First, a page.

Some of this confusion is on purpose in the first song “Bad Way To Go”, which revives itself with some solid catchiness. “Can’t Change Me” is another catchy track, which leads into “More Like Them”, channeling the style of Cindi Lauper, conjuring visions of Molly Ringwald dancing the bop. In a few places, this album is more powerpop than cowpunk or country.
Then the gears shift completely in the hard country composition “How Many Women”, where Lydia’s vocal prowess is displayed, but unfortunately not in conjunction with her usually-stronger songwriting, which comes into play with the next two very entertaining tracks “Jesus Was a Wino” and the fictitious stalking song “Steve Earle”. Some soul sinks in on “Learn To Say No”, a pretty strong track despite the rather innocuous sonic style. “Do Right” reverts back to the self-righteous party-girl motiff, but is balanced by the self-loathing acoustic-driven end track “Crazy.”
For all the holes I’m poking in this Indestructible Machine, overall, this is a really fun album. It is fun to listen to, and at times you will find yourself laughing out loud to the lyrics. And without question, I see tremendous potential here from Lydia, lyrically, sonically, and as a singer. And I do think this album will appeal to a younger audience, and that may be it’s greatest asset, and an important one in a genre bloated with 30-something fans watching those little bits of gray creeping in more each month.
Young artists need encouragement, which Lydia has received from The Washington Post to Spinner. But they need honesty as well. And my honest opinion is Lydia is good, but may still need to do some growing, get some skins on the wall and get out there and tour, and see that people are dying out here and they don’t just need to be touched in the funny bone and stomp their boots, but they need to be touched in the heart as well. That’s what Loretta, Patsy, and Neko did.
1 1/4 of 2 guns up.
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This weekend many devoted hellibillies will be showing their support for the Reinstate Hank movement at the CMA Fan Fair, including Cathy and Wayne who’ve been great supporters for Free Hank III also.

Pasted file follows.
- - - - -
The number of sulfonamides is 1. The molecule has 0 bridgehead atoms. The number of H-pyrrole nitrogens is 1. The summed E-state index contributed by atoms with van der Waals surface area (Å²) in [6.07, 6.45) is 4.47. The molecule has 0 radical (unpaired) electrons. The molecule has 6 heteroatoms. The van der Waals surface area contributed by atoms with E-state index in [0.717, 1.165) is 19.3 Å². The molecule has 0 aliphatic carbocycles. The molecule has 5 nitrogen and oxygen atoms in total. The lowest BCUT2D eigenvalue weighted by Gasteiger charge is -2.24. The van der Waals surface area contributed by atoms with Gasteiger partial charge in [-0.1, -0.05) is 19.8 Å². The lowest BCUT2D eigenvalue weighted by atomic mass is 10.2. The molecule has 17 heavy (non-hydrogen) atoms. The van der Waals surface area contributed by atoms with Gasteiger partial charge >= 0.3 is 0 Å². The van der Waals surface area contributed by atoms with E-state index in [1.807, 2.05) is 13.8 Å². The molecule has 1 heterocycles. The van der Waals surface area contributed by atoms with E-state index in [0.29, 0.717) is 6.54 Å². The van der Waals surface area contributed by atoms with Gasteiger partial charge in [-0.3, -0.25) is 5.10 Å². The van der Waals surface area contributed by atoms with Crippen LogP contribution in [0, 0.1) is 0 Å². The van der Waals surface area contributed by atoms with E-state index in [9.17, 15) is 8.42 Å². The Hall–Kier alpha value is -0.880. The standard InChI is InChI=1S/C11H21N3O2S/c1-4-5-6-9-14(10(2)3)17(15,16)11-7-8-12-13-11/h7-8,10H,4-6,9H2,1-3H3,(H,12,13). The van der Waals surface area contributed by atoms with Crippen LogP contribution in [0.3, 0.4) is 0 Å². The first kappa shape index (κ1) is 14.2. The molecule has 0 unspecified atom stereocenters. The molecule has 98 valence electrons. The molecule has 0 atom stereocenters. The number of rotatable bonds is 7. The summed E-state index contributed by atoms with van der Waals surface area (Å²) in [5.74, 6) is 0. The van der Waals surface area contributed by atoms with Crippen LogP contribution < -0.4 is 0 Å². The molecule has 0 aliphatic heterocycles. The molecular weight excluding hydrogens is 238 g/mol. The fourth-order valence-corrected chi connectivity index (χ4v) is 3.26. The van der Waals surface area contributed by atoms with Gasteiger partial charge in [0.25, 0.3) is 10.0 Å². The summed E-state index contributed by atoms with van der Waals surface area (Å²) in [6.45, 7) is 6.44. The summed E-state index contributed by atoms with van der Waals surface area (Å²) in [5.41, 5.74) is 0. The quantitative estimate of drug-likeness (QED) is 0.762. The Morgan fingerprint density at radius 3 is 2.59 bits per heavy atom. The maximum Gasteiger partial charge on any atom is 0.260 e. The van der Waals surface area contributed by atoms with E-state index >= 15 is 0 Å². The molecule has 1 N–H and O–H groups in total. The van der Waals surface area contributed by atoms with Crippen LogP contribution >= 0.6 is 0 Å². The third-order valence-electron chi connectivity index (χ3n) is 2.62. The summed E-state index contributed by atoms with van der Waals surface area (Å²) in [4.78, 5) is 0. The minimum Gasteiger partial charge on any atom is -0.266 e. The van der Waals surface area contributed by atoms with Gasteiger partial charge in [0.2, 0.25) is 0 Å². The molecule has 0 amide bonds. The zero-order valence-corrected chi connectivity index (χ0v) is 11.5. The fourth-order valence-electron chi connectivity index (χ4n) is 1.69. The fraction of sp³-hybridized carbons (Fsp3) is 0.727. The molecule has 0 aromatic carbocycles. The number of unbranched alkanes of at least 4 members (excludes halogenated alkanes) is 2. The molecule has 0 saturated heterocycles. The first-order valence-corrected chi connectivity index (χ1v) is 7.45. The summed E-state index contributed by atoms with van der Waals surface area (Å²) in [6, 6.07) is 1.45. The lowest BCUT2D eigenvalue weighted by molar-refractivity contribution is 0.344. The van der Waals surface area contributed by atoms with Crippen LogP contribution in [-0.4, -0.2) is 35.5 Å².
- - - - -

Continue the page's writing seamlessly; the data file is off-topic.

Since I live some 1,500 miles away I can’t attend, but I wanted to show my support. I could let down my fly and wizz all over the Opry, which I’ve done many times before and will likely do again. But instead of tearing down, I wanted to prop up an institution of country music that propped up Hank Williams Sr.
In this video of Hank III’s ‘Grand Ole Opry’ (the first cut on his still unreleased album), he mentions the ‘Louisiana Hellride’ the Opry might be headed for:
This is a reference to the Louisiana Hayride program that Hank Williams Sr. got his start on. In fact, when Hank Williams was kicked out of the Opry, the Louisiana Hayride took him back with open arms, even though Hank Sr. had left the program for the Opry at the highlight of his career.
If you want to read a history of the Louisiana Hayride it can be found on their website, but their contribution to the country AND rock ‘n’ roll scene is tremendous, and in my opinion, they played an even more significant role than the Opry. The problem was they were based in Shreveport, and all the power in country music was based in Nashville.
Whereas The Grand Ole Opry only took on artists that had already made a name for themselves, the Louisiana Hayride was out there finding new talent.
The list of talent that got their start on the Hayride is sick: Hank Williams, Elvis Presley, Johnny Cash, George Jones, Faron Young, Lefty Frizzell, Doug Kershaw, Kitty Wells, and on and on.
They called the Louisiana Hayride ‘The Cradle of the Stars’ for good reason.
So as we take on the institutions that are tearing down the traditions of country music, let’s pay tributes to the ones that honor those traditions, like the Country Music Hall of Fame, and the greatness of the Louisiana Hayride.